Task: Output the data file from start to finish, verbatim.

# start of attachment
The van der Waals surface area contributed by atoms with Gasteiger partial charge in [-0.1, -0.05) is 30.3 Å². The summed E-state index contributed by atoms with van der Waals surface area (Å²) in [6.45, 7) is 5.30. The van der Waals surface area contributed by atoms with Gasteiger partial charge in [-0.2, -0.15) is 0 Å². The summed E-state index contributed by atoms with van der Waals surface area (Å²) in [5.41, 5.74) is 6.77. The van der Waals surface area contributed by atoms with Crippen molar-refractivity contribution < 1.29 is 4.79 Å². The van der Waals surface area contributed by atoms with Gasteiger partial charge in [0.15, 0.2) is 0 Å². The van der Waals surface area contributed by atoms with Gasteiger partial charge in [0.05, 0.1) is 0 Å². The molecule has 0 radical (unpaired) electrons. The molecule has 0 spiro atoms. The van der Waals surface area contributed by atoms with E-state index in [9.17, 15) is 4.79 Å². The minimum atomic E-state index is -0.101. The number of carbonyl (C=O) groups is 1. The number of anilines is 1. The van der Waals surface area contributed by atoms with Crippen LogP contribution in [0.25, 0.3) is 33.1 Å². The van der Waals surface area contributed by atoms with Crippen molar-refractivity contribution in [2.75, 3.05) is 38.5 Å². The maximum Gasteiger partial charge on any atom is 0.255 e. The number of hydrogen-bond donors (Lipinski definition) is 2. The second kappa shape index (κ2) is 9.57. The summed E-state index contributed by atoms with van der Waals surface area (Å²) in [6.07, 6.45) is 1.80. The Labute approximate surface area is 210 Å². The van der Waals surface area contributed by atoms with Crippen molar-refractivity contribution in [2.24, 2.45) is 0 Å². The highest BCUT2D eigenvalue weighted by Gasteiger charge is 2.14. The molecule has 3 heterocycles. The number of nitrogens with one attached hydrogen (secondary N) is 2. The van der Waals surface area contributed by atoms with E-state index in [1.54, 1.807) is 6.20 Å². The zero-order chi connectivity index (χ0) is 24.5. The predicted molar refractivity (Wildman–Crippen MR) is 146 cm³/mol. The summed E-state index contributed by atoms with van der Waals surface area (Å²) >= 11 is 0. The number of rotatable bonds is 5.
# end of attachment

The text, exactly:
The van der Waals surface area contributed by atoms with Gasteiger partial charge in [-0.1, -0.05) is 30.3 Å². The summed E-state index contributed by atoms with van der Waals surface area (Å²) in [6.45, 7) is 5.30. The van der Waals surface area contributed by atoms with Gasteiger partial charge in [-0.2, -0.15) is 0 Å². The summed E-state index contributed by atoms with van der Waals surface area (Å²) in [5.41, 5.74) is 6.77. The van der Waals surface area contributed by atoms with Crippen molar-refractivity contribution < 1.29 is 4.79 Å². The van der Waals surface area contributed by atoms with Gasteiger partial charge in [0.15, 0.2) is 0 Å². The van der Waals surface area contributed by atoms with Gasteiger partial charge in [0.05, 0.1) is 0 Å². The molecule has 0 radical (unpaired) electrons. The molecule has 0 spiro atoms. The van der Waals surface area contributed by atoms with E-state index in [9.17, 15) is 4.79 Å². The minimum atomic E-state index is -0.101. The number of carbonyl (C=O) groups is 1. The number of anilines is 1. The van der Waals surface area contributed by atoms with Crippen LogP contribution in [0.25, 0.3) is 33.1 Å². The van der Waals surface area contributed by atoms with Crippen molar-refractivity contribution in [2.75, 3.05) is 38.5 Å². The maximum Gasteiger partial charge on any atom is 0.255 e. The number of hydrogen-bond donors (Lipinski definition) is 2. The second kappa shape index (κ2) is 9.57. The summed E-state index contributed by atoms with van der Waals surface area (Å²) in [6.07, 6.45) is 1.80. The Labute approximate surface area is 210 Å². The van der Waals surface area contributed by atoms with Crippen molar-refractivity contribution in [2.24, 2.45) is 0 Å². The highest BCUT2D eigenvalue weighted by Gasteiger charge is 2.14. The molecule has 3 heterocycles. The number of nitrogens with one attached hydrogen (secondary N) is 2. The van der Waals surface area contributed by atoms with E-state index in [1.54, 1.807) is 6.20 Å². The zero-order chi connectivity index (χ0) is 24.5. The predicted molar refractivity (Wildman–Crippen MR) is 146 cm³/mol. The summed E-state index contributed by atoms with van der Waals surface area (Å²) >= 11 is 0. The number of rotatable bonds is 5.